announcement, Collaboration

I was a guest on LUQ!

Last week I had a really great time rolling some dice on The League of Ultimate Questing podcast, and if you’ve made your way here around the time of this posting that’s almost certainly the reason why! I just hope you enjoyed listening as much as I enjoyed playing.

By now you may know that I played an 11-year-old wizard named Amelia in the Little League of Ultimate Questing, and I want to talk for a little bit about how I prepared to portray a child character. In these situations, someone invariably has a smarter, more thoughtful take than I do on how to approach the role, and in this case it was Chris Winkle in this article on depicting child characters in writing.

I had a few major takeaways that shaped how I role-played Amelia:

  1. Her outlook on adventuring is based on her ideas about her parents. Both of Amelia’s parents are retired adventurers, and she was raised on bedtime stories about their exploits. I knew early on that she would think of adventuring as being very glamorous, and of the great adventurers as being these larger-than-life celebrities. To that end I decided that she was someone who would absolutely design and accessorize her adventuring outfit to be as much a costume as anything else, and that she would have a tendency to showboat with her magic given the opportunity.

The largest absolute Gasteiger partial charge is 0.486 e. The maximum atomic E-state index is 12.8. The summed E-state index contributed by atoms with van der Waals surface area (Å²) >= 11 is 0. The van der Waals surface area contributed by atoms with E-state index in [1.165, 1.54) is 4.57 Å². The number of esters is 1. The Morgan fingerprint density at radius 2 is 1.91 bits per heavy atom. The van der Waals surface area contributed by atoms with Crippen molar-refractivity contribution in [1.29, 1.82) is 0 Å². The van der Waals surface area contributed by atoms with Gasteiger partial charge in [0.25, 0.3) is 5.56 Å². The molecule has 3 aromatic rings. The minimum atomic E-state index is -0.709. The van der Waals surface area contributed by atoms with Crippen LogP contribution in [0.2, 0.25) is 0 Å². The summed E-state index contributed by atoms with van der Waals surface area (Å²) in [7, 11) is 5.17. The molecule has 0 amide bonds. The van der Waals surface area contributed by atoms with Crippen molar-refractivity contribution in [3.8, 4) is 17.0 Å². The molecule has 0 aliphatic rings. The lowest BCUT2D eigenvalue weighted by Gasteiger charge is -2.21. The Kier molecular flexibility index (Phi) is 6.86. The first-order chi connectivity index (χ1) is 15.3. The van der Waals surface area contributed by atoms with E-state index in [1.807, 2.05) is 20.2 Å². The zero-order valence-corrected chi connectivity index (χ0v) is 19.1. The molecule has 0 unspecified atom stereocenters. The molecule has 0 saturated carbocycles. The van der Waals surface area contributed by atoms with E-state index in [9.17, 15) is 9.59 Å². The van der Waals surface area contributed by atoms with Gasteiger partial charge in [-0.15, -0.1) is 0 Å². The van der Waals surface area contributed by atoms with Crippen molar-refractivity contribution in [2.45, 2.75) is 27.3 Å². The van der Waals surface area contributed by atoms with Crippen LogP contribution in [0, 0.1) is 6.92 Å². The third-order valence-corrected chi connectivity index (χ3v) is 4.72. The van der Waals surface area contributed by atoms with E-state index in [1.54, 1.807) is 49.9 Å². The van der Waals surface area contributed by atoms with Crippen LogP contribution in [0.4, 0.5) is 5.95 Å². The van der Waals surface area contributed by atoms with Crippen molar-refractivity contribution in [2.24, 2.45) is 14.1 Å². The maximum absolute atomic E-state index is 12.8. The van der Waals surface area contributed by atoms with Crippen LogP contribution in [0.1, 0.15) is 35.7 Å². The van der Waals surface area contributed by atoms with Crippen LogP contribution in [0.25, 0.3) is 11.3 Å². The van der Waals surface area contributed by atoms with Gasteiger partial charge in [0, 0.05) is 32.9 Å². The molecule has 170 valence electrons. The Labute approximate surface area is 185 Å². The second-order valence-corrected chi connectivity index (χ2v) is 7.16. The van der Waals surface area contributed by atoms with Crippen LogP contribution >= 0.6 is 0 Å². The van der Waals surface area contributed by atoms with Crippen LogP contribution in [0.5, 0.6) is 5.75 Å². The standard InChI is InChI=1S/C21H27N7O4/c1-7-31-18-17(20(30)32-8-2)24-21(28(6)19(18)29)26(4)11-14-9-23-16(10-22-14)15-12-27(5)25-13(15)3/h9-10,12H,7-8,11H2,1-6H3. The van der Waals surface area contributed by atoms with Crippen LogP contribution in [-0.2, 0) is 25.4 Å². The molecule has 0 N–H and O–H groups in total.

2. With little experience, she relies on lessons that her parents taught her. Amelia rarely knows what to do right away — she’s one clever girl and she’s good with puzzles, but she doesn’t have the experience and intuition to make quick decisions. I had the idea early on that in those situations she would recite things out loud that her parents had told her and then abide very closely to these neat little soundbites about taking her time or fighting as a last resort.
  3. She’s home schooled, so her magic is limited by what her parents allowed her to study. Specifically, that means no destructive spells. With the exception of one Abjuration spell, Amelia’s spell book is entirely comprised of Divination and Transmutation spells. The closest thing she even has to a damage spell (as far as her parents know…) is Catapult.
Credit: Hero Forge

And I think that’s all I can say without giving some things away! If you have any questions or want to talk about the episodes, feel free to give me a shout out on twitter @MistressDanaRPG!


Special Announcement!

I’ve been hired to be a professional Dungeon Master at Orcs! Orcs! Orcs! pop-up tavern in Portland, Oregon!

Orcs! Orcs! Orcs! is a once-monthly event where guests are served a 3-course dinner while being treated to a 4-hour session of D&D with one of its many talented Dungeon Masters. Orcs! events are open to all experience levels, and compared to something like Adventurer’s League they aim for something a little looser and more silly/fun. Which isn’t to say you can’t request a more serious style of game! You can specify in your booking which DM you would like to sit with or what style of gameplay you’re looking for and they will match you accordingly.

I myself have sat seven Orcs! games prior to joining the staff, and I highly recommend it. The atmosphere is friendly and welcoming, and the food is well worth the price. To see what other people are saying and what events are up and coming, check out the official Orcs! Orcs! Orcs! facebook page. I’d love you see you there!